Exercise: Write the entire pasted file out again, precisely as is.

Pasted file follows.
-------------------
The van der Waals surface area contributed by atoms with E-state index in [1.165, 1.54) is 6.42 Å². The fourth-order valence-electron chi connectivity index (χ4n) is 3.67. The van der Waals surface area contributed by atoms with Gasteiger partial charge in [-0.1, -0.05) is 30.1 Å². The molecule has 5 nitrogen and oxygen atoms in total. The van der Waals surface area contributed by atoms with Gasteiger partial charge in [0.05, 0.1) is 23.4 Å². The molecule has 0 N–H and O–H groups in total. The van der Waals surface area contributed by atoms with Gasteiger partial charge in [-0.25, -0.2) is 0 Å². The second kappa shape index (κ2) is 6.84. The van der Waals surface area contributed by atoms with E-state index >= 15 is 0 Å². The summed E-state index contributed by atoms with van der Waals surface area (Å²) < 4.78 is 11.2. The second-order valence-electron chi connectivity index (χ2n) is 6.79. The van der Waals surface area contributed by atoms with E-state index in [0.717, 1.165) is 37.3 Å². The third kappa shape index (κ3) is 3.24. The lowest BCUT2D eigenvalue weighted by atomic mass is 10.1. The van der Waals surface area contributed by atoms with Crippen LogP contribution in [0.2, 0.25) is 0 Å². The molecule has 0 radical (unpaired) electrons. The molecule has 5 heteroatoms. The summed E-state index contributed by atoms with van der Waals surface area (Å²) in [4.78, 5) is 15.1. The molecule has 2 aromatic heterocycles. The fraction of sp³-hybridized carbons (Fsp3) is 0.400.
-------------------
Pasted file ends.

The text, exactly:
The van der Waals surface area contributed by atoms with E-state index in [1.165, 1.54) is 6.42 Å². The fourth-order valence-electron chi connectivity index (χ4n) is 3.67. The van der Waals surface area contributed by atoms with Gasteiger partial charge in [-0.1, -0.05) is 30.1 Å². The molecule has 5 nitrogen and oxygen atoms in total. The van der Waals surface area contributed by atoms with Gasteiger partial charge in [0.05, 0.1) is 23.4 Å². The molecule has 0 N–H and O–H groups in total. The van der Waals surface area contributed by atoms with Gasteiger partial charge in [-0.25, -0.2) is 0 Å². The second kappa shape index (κ2) is 6.84. The van der Waals surface area contributed by atoms with E-state index >= 15 is 0 Å². The summed E-state index contributed by atoms with van der Waals surface area (Å²) < 4.78 is 11.2. The second-order valence-electron chi connectivity index (χ2n) is 6.79. The van der Waals surface area contributed by atoms with E-state index in [0.717, 1.165) is 37.3 Å². The third kappa shape index (κ3) is 3.24. The lowest BCUT2D eigenvalue weighted by atomic mass is 10.1. The van der Waals surface area contributed by atoms with Crippen LogP contribution in [0.2, 0.25) is 0 Å². The molecule has 0 radical (unpaired) electrons. The molecule has 5 heteroatoms. The summed E-state index contributed by atoms with van der Waals surface area (Å²) in [4.78, 5) is 15.1. The molecule has 2 aromatic heterocycles. The fraction of sp³-hybridized carbons (Fsp3) is 0.400.